The Difference between Regret and Remorse

Mary Smith
By Mary Smith. February 17, 2017
The Difference between Regret and Remorse

When one thinks of the past, whether near or far, it is not uncommon to experience regrets and remorse. But is it really the same? Although the meanings of these two words are close, there is a slight difference between these words. At oneHOWTO we'd like to explain the difference between regret and remorse.

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  1. The meaning of regret
  2. Remorse
  3. When to use remorse and regret

The meaning of regret

The word regret refers to a negative emotion that comes from a conscious reflection on past events. Regrets are often felt in parallel with other emotions like melancholy, depression, sadness, guilt etc ...

Regret can relate to a person, a situation, actions commitment or non commitment (regret not having done something). Regret is a way of desiring to return to the past, either because we regret things as they were before or because we would like to be able to modify our actions. There is some pain or frustration in having acted in a certain way or in the contrary of not acting.

For example: If you have been to a party, you may regret having gone, as going there meant you were late at work and felt bad all day because you had a hangover.


Remorse is a form of regret accompanied by a great deal of guilt, it is the most negative form of regret due to the fact that regret illustrates a certain form of nostalgia and a desire to return to the past; whilst remorse is a feeling in which one wishes to "erase" the past because something represents a heavy weight to carry which one needs to be unburdened from. It is a moral pain that one experiences after having committed a morally reprehensible action.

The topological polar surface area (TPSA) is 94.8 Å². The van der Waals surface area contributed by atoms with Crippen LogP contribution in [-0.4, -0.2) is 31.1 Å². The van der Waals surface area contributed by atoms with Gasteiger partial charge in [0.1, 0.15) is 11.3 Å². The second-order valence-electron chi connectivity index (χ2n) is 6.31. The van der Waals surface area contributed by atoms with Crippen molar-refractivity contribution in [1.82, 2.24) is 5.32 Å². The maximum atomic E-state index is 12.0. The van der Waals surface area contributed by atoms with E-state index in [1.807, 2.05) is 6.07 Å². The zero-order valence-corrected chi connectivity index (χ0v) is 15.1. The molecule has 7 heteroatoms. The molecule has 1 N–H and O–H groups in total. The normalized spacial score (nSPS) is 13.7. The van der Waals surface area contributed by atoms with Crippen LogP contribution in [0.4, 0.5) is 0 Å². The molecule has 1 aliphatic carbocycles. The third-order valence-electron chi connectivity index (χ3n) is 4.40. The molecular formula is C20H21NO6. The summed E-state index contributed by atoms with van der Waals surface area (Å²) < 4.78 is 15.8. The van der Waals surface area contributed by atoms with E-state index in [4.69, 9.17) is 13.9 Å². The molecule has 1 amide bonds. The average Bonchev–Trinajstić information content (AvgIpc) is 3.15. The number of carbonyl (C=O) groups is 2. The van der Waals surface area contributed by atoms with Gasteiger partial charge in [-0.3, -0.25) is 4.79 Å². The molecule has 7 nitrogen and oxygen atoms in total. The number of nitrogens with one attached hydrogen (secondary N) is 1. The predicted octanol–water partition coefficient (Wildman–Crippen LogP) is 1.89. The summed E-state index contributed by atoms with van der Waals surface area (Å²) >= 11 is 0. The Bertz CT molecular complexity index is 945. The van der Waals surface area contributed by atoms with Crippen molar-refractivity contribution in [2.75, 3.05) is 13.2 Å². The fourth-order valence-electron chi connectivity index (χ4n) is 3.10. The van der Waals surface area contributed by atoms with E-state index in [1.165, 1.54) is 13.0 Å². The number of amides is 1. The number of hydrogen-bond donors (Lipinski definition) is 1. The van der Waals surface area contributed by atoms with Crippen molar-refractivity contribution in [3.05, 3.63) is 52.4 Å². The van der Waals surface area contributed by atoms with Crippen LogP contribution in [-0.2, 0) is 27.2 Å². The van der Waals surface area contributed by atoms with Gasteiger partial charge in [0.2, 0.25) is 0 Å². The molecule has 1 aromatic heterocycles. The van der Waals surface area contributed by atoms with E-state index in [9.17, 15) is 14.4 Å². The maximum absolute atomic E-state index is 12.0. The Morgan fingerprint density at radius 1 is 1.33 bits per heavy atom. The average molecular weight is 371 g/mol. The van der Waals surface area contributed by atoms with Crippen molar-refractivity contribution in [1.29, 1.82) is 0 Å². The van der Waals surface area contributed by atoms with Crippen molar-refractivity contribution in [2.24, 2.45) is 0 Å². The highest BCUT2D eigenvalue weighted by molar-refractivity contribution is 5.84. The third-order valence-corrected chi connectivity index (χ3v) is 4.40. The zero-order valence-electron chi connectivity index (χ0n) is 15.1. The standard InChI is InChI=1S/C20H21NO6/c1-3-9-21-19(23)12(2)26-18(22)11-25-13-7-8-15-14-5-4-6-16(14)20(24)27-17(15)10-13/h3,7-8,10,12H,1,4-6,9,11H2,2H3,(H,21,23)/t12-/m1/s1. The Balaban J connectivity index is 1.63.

People experiencing remorse feel guilty and often need to apologize or make amends in order to get rid of this pain.

For example: You feel remorse if you went to the same party and had a drunken row with your friend. You will regret having gone, but will feel remorse as you behaved badly with your friend and will need to make amends.

When to use remorse and regret

From a strictly etymological point of view, regretting also implies the action of being sorry, such as when you regret having to inform someone of bad news. Therefore, you will use it when you have to inform someone about something you feel sorry about, whilst'remorse' cannot be used in this context.

For example:

'I regret to inform you that you have not been the chosen candidate for this job post'.

You can use both remorse and regret in a sentence, though remorse will be used as a noun and regret as a verb:

  • I feel remorse for having gone to that party
  • I regret having gone to that party

However, as we've already seen above, these two sentences have slightly different connotations, related to the feeling you are trying to express.

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The Difference between Regret and Remorse